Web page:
Attitudes in the consulate regarding China’s political environment tended to be very ad-hoc. We sympathized with activists, since they were seen to be striving for democracy. We worked with Chinese government officials, since they were, after all, the people in power. In short, the consulate’s stance towards Chinese politics was malleable in its efforts to find the right track, and sometimes seemed contradictory – much like American political culture in general.

Perspective 3. News agency, Shanghai, 2007. The news agency where I work deals mostly with business news. From our business articles it would seem that readers care only about how many megawatts of installation capacity certain power plants have; how soon TD-SCDMA, China’s 3G telecom technology, will be released; and how much money a computer game is making. This kind of reportage is designed to attract as little negative attention from the Chinese government as possible. However, it is impossible to be a foreign reporter with a foreign audience in China and not have other subjects on your mind (which often find their way, albeit obliquely, into our articles).

Mainstream Western audiences care about three broad issues related to China: geopolitical power issues; human/labor/political rights; and the “New China” (evidenced by the huge number of articles that seek to compare the “modern” and the “traditional”; take, for example, Howard French’s quest to photograph what he calls the “authentic” in Shanghai).

In addition, long-time foreign journalists working in China always have horror stories of their dealings with the Chinese government, such as Peter Hessler’s account in his book, Oracle Bones, of his ordeal when he happened to stumble onto a local village election, which are always tightly closed to foreigners, while hiking outside Beijing. The constant push-and-pull between Western reporters, who are used to press freedoms at home, and the government, which seeks to control them, constantly informs foreign reportage on China.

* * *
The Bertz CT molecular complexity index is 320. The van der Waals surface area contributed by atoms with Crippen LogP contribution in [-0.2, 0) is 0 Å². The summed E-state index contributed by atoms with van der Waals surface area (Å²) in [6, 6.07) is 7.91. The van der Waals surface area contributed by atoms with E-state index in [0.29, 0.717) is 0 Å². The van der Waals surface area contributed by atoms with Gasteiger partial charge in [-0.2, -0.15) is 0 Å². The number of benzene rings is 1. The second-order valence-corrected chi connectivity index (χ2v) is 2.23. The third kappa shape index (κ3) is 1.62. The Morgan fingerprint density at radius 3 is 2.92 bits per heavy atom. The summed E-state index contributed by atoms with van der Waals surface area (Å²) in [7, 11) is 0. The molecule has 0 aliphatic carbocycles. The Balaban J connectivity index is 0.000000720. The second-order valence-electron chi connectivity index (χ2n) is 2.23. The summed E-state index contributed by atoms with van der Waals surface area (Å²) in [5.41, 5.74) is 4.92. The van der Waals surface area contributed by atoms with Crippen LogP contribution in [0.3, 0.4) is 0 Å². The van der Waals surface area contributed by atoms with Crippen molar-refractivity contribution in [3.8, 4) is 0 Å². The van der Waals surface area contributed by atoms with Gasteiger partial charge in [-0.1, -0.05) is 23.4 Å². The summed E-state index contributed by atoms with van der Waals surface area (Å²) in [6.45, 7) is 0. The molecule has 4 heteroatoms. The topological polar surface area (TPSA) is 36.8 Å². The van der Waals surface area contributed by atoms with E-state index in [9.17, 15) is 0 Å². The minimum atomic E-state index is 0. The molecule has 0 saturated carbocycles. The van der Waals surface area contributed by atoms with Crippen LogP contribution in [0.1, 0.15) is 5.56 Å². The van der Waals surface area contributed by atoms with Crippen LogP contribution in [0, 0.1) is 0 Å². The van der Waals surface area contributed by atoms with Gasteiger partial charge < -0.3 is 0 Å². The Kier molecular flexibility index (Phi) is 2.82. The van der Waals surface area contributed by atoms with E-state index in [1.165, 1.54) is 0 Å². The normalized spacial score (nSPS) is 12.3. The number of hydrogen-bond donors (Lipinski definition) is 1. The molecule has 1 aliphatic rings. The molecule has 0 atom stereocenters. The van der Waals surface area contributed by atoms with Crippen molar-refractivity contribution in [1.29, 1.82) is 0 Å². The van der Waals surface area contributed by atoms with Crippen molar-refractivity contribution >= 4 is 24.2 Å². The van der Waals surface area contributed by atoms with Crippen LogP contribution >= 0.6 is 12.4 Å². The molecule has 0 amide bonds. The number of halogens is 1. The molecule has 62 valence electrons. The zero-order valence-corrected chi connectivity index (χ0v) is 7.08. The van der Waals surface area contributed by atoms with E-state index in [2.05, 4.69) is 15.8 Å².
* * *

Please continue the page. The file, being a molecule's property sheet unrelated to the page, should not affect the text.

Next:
Perspective 4. My apartment, July 2007. When I get home, my roommates are almost finished making dinner. They buy fresh produce from a local market and make delicious food. It usually involves at least one dish of greens, a meat dish, rice, and soup. Two of them work at B2B (business-to-business) websites, and one works at an Irish export company. One wants to go back to school to study psychology. During dinner I try to understand what they talk about – usually stories from work, or gossip about their friends. After dinner, we do various things: lately, two of my roommates have been obsessed with a TV soap opera about drama in a Chinese business. It involves overseas Chinese living in Canada and Hong Kong. As far as I can make out, at least one of the characters is extremely evil, and at least one is extremely good. They also read a lot: a magazine of Chinese short stories, a memoir by a Chinese reporter, and Chinese translations of The World is Flat by Thomas Friedman, the Harry Potter books, a collection of American short stories, and Watership Down are a few of their recent selections. One night I said I thought Taiwan shouldn’t necessarily be a province of China, and a roommate got offended; another time, I argued that Uighurs should not necessarily be considered “Chinese.” Once I asked one of them whether she’d heard of the Tiananmen protests of 1989. “Sure,” she said. “Of course I’ve heard of that."